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Britain facing growing far-right threat

29th Mar 2018
Britain facing growing far-right threat

Hamed Chapman

Far-right terrorism and violent extremism in Britain is on the rise and is likely continue, according to a leading anti-racism organisation.

In a new report this month, HOPE not Hate, warned that Britain is facing a changing and growing far-right threat from both terrorism as well as burgeoning online radicalisation.

The annual State of Hate 2018 report coincided with a similar warning from the UK’s most senior anti-terror police officer, Mark Rowley, who revealed that four far-right terror plots had been foiled last year.

The increasing threat comes despite the crumbing organisation of the far right, with “membership and active support at its lowest for twenty-five years.” It was a “new and younger generation of young far-right activists emerging who are very tech savvy, look normal and do not have the traditional Nazi baggage that has hampered the British far-right in the past.”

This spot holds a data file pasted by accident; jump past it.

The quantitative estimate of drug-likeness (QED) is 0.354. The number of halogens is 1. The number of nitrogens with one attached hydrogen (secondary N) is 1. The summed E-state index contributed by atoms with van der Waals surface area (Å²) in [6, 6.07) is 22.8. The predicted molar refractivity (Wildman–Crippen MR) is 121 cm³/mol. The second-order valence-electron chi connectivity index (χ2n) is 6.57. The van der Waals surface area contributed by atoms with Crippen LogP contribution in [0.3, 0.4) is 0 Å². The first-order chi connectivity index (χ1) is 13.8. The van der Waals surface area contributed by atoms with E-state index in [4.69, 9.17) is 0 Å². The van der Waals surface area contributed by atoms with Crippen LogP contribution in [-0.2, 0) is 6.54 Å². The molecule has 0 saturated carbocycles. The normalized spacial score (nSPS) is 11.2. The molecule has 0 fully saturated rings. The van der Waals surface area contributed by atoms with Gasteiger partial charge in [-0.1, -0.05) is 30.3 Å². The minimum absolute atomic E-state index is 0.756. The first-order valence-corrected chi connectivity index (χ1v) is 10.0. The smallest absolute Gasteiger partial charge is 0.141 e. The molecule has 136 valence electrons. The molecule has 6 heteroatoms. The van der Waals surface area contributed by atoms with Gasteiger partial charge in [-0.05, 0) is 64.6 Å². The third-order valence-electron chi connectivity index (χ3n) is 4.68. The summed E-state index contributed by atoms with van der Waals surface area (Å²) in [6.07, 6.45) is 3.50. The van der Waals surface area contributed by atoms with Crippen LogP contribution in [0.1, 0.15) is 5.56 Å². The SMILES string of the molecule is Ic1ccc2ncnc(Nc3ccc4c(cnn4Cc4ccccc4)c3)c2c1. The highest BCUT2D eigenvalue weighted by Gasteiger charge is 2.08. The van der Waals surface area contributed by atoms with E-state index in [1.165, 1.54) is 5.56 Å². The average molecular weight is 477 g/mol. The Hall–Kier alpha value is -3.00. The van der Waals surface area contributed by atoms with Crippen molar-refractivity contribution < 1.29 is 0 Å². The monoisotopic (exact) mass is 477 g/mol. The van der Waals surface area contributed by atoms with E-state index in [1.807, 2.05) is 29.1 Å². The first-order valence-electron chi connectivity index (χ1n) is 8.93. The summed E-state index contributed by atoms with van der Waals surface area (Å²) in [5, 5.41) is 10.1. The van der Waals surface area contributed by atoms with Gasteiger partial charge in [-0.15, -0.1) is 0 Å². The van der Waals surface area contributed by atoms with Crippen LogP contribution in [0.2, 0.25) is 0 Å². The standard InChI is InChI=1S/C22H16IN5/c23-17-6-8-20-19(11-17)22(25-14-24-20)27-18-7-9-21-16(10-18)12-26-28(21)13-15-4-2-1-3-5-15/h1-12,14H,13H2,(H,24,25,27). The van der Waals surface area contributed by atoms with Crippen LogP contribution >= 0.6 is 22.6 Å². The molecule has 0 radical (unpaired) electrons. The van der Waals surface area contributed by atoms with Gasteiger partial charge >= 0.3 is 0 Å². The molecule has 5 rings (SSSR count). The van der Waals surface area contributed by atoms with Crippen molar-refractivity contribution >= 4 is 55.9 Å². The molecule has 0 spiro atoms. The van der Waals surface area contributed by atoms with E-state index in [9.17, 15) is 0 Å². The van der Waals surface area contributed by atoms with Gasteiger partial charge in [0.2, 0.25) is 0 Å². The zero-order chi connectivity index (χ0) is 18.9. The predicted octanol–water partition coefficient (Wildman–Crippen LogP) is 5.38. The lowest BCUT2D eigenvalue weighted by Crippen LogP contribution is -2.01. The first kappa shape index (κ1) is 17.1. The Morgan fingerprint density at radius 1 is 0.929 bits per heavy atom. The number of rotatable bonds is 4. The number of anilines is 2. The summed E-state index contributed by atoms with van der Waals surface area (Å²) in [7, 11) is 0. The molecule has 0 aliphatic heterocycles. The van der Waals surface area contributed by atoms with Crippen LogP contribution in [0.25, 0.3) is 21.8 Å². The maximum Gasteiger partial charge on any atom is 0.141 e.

Profiling the entire extreme-right scene in the UK, as well as providing overviews across Europe, HOPE not Hate exposes leading far-right terrorists still active in the UK despite bans, as well as foreign neo-Nazis recruiting British extremists to fight in the Ukraine. Three of the five far-right activists with the biggest online reach in the world are British.

“We are facing a surging threat from far-right terrorism and violent extremism,” Hope not Hate Chief Executive, Nick Lowles, said. “Combined with burgeoning online hatred, directed particularly towards Muslims, we fear further violence from the extreme right in the months to come.”

“This rising terrorist threat is the consequence of the increasingly confrontational tone of online far-right rhetoric, combined with the almost universal extreme-right belief that a civil war between Islam and the West is coming, as well as the growing influence of hard-line European Nazis living in the UK,” he warned.

Despite membership rate being at its lowest for 20 years, State of Hate 2018 revealed that 28 people were arrested for and/or convicted of far-right inspired terrorist offences or similarly violent offences during 2017. It also uncovered National Action supporters were continuing to circumvent the Government bans by operating under a new front group.

A third of referrals to Channel, one of the Government’s counter-extremism operations, were suspected far-right extremists and the figure is expected to rise when new data is released this summer.


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